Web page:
Inside Housing – News – One in five G15 board members from ethnic minorities
One in five members of the boards of directors of G15 housing associations are from an ethnic minority, while representation at the executive level is lower, according to research.
A report from the G15, the group of 12 largest landlords in London, admitted that “there is a lot more work to be done” when it comes to the diversity of senior positions in their companies.
The report, released a year after the group’s commitment to diversity, found that among G15 owners, 20% of board members are from ethnic minorities – up from 13% in February 2019. But at the management level, this proportion drops to only 15.57%.
At the managerial level, ethnic minorities represent 24.97% of individuals within the G15. The combined ethnic diversity of the G15 workforce is 34.23%.
Geeta Nanda, Managing Director of Metropolitan Thames Valley Housing (MTVH) and Vice President of G15, said that since signing the G15 Diversity Pledge, the group has launched a number of initiatives to improve ethnic diversity to the next level. .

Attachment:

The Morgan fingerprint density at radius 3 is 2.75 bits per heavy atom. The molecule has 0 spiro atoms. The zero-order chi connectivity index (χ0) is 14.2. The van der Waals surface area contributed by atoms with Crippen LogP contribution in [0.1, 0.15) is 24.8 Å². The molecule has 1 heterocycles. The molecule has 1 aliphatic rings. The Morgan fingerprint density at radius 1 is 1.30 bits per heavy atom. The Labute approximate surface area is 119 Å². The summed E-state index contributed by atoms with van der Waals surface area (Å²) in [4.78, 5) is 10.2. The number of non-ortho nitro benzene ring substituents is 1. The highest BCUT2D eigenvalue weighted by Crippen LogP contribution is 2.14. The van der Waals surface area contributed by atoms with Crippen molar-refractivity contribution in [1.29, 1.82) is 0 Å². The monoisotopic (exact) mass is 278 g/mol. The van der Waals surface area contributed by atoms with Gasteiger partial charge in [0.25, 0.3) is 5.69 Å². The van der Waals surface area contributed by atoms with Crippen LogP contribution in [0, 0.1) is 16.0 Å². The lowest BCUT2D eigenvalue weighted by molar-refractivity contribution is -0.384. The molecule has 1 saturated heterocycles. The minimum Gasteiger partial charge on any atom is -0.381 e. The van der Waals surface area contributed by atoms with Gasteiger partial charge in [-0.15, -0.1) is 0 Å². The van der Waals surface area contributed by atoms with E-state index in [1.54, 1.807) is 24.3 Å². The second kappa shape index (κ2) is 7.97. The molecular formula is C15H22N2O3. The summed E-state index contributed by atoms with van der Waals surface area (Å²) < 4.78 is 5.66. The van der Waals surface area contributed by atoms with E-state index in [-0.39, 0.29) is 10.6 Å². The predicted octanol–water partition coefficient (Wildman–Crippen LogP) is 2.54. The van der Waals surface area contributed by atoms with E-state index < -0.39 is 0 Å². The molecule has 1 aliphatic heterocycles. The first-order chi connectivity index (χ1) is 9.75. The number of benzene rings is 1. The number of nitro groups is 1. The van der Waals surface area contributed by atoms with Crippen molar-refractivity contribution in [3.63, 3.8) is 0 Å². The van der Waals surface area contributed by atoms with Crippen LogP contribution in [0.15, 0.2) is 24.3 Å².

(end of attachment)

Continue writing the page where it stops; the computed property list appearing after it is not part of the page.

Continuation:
Ms Nanda added: “The proportion of ethnic minorities represented on our boards has increased from 14% in 2019 to 20% in 2021. If there is one thing that the events of this year have taught us, it is is that there is a lot more work that needs to be done. “
Part of the commitment is for the diversity of the G15 collective councils to reach 30% by 2025, which the group said it was on track to meet.
MTVH, which owns and operates 57,000 homes, has seen its third cohort of 19 employees and clients participate in its Black on Board program, which aims to increase representation at the board level. MTVH said 99% of participants reported increased confidence and a positive impact on their daily roles.
L&Q has implemented the “Rooney Rule” when recruiting for senior positions. This means that at least one candidate from an ethnic minority and one candidate who qualifies for a post proceeds to the interview stage. Since its introduction, representation in the senior management group has grown to 40% women and 20% ethnic minorities. This compares to 21% women and 12% ethnic minorities before the policy was adopted.
Catalyst and One Housing also adopted the Rooney rule.
Ms Nanda said the G15 was “by no means finished” in its struggle for greater diversity among its members. She added that the group “remains committed to our original ambitions to become more visibly diverse at all levels of our organizations, working together to invest and support ethnic minority talent and to celebrate the achievements of our ethnic minority colleagues.”
London is the most ethnically diverse part of the country, with 40.2% of the city’s population belonging to a black or ethnic minority. This percentage is likely to be even higher in the capital’s social housing stock.